Utah man passes airport security with stolen boarding pass

27 Nov 2015 | Author: | No comments yet »

Driver escapes injury after car catches fire near Salt Lake City Airport.

SALT LAKE CITY — A sex offender with a stolen boarding pass got through airport security in Salt Lake City and checked in at a gate for a flight to California before he was caught earlier this month, authorities have disclosed. Police say Salata, who is homeless, could be charged with “fraudulent handling of a recordable writing,” which is a third-degree felony in Utah, the News reports. Salata didn’t know it, but the woman was behind him in line with a replacement boarding pass she had uploaded to her phone, according to Salt Lake Airport Police Chief Craig Vargo. A Southwest Airlines spokeswoman tells the News that TSA security screeners are “tasked with verifying a passenger’s boarding pass and identification” before the passenger can get to a boarding gate, and it was Southwest’s own system that caught Salata by flagging that his boarding pass had already been scanned.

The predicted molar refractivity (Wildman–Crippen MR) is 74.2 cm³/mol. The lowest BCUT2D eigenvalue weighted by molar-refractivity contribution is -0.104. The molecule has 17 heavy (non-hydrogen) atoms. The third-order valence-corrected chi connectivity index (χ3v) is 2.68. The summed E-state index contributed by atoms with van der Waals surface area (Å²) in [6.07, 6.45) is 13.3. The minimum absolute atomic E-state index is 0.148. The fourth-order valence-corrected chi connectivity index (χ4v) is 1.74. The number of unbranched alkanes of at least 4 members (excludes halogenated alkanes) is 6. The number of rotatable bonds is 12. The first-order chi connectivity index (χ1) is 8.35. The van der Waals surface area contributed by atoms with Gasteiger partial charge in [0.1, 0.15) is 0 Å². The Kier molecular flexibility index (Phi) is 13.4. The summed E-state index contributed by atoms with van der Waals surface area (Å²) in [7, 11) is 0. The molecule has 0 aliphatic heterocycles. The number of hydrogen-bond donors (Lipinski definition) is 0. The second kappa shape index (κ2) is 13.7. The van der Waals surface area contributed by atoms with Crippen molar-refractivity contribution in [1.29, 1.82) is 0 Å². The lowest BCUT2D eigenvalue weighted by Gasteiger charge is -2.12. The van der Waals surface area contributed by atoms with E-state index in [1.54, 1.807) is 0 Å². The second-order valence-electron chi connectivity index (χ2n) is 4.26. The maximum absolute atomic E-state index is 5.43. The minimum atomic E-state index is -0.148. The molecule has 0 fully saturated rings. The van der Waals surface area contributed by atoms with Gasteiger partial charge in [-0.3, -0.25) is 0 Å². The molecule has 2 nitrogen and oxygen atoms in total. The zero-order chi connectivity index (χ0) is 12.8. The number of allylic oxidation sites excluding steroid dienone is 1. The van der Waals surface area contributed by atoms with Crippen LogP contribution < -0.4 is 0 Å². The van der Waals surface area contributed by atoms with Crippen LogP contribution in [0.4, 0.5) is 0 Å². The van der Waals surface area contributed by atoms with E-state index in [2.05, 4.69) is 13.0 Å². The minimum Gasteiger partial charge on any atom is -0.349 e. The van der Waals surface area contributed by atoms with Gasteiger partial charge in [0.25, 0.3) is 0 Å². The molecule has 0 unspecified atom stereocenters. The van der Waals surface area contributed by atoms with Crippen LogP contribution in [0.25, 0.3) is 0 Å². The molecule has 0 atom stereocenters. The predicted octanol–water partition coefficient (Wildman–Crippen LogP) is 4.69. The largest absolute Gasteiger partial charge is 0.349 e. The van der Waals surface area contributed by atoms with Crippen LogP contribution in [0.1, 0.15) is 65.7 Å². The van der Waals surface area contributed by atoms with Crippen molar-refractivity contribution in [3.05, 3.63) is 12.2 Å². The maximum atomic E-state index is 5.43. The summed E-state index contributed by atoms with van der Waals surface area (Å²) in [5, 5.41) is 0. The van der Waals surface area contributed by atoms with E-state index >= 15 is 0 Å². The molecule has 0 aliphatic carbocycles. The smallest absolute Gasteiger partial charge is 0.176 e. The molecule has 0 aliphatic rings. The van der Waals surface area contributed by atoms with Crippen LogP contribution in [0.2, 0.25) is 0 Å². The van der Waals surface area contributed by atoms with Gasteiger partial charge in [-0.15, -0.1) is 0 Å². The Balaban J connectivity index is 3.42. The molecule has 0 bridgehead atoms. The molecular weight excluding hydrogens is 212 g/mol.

The day after the security breach in Utah, TSA officials in Washington announced enhanced security for certain inbound international flights in response to an explosion aboard a Russian passenger jet after takeoff from Egypt. It is not clear why Salata—who was placed on the sex offender registry in 2012 after a charge of lewdness involving a child—wanted to board the plane, but officials say he wasn’t carrying anything that would have made him a security risk, the AP reports. (Undercover Homeland Security agents tried to smuggle fake explosives and weapons past TSA agents 70 times and were only caught on three occasions.)

He said, “He tried to make it seem like it was a mistake, that the boarding pass printed incorrectly or that he grabbed the wrong boarding pass, (something) to that effect.” Southwest airline spokesman Brandy King said the airline stopped the boarding process when they were alerted that the ticket had been scanned twice, according to NBC News. TSA spokeswoman Lori Dankers told the Deseret News that an agent made a mistake in identifying Salata, but the man was properly screened to determine if he was carrying anything dangerous. “There are multiple layers of security in place,” Dankers said in an email to the newspaper. Court records show Salata was cited twice by police for trespassing at the University of Utah in recent weeks — once before and once after the airport incident.

Twitter-news
Our partners
Follow us
Contact us
Our contacts

About this site